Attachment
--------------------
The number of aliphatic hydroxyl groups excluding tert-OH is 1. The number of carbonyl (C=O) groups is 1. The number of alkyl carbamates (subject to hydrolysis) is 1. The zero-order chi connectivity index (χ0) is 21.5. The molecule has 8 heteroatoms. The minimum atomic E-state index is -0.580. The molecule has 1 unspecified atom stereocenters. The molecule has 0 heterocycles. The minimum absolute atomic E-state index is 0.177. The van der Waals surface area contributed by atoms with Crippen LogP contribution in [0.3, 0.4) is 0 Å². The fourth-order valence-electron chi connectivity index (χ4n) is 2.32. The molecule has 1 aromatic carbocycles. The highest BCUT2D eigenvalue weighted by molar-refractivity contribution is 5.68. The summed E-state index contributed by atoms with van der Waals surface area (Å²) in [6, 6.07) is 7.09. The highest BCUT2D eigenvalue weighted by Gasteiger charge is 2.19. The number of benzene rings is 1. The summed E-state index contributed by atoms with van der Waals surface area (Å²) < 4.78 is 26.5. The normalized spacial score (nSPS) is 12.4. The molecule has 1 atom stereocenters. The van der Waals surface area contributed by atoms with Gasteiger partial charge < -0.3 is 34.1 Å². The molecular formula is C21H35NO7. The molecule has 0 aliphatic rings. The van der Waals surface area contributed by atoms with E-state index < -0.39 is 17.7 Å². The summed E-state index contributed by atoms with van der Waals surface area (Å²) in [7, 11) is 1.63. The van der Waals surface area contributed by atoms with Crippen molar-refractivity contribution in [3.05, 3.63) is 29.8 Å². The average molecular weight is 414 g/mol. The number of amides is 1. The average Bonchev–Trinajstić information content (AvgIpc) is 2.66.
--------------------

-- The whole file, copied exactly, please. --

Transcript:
The number of aliphatic hydroxyl groups excluding tert-OH is 1. The number of carbonyl (C=O) groups is 1. The number of alkyl carbamates (subject to hydrolysis) is 1. The zero-order chi connectivity index (χ0) is 21.5. The molecule has 8 heteroatoms. The minimum atomic E-state index is -0.580. The molecule has 1 unspecified atom stereocenters. The molecule has 0 heterocycles. The minimum absolute atomic E-state index is 0.177. The van der Waals surface area contributed by atoms with Crippen LogP contribution in [0.3, 0.4) is 0 Å². The fourth-order valence-electron chi connectivity index (χ4n) is 2.32. The molecule has 1 aromatic carbocycles. The highest BCUT2D eigenvalue weighted by molar-refractivity contribution is 5.68. The summed E-state index contributed by atoms with van der Waals surface area (Å²) in [6, 6.07) is 7.09. The highest BCUT2D eigenvalue weighted by Gasteiger charge is 2.19. The number of benzene rings is 1. The summed E-state index contributed by atoms with van der Waals surface area (Å²) < 4.78 is 26.5. The normalized spacial score (nSPS) is 12.4. The molecule has 1 atom stereocenters. The van der Waals surface area contributed by atoms with Gasteiger partial charge < -0.3 is 34.1 Å². The molecular formula is C21H35NO7. The molecule has 0 aliphatic rings. The van der Waals surface area contributed by atoms with E-state index < -0.39 is 17.7 Å². The summed E-state index contributed by atoms with van der Waals surface area (Å²) in [7, 11) is 1.63. The van der Waals surface area contributed by atoms with Crippen molar-refractivity contribution in [3.05, 3.63) is 29.8 Å². The average molecular weight is 414 g/mol. The number of amides is 1. The average Bonchev–Trinajstić information content (AvgIpc) is 2.66.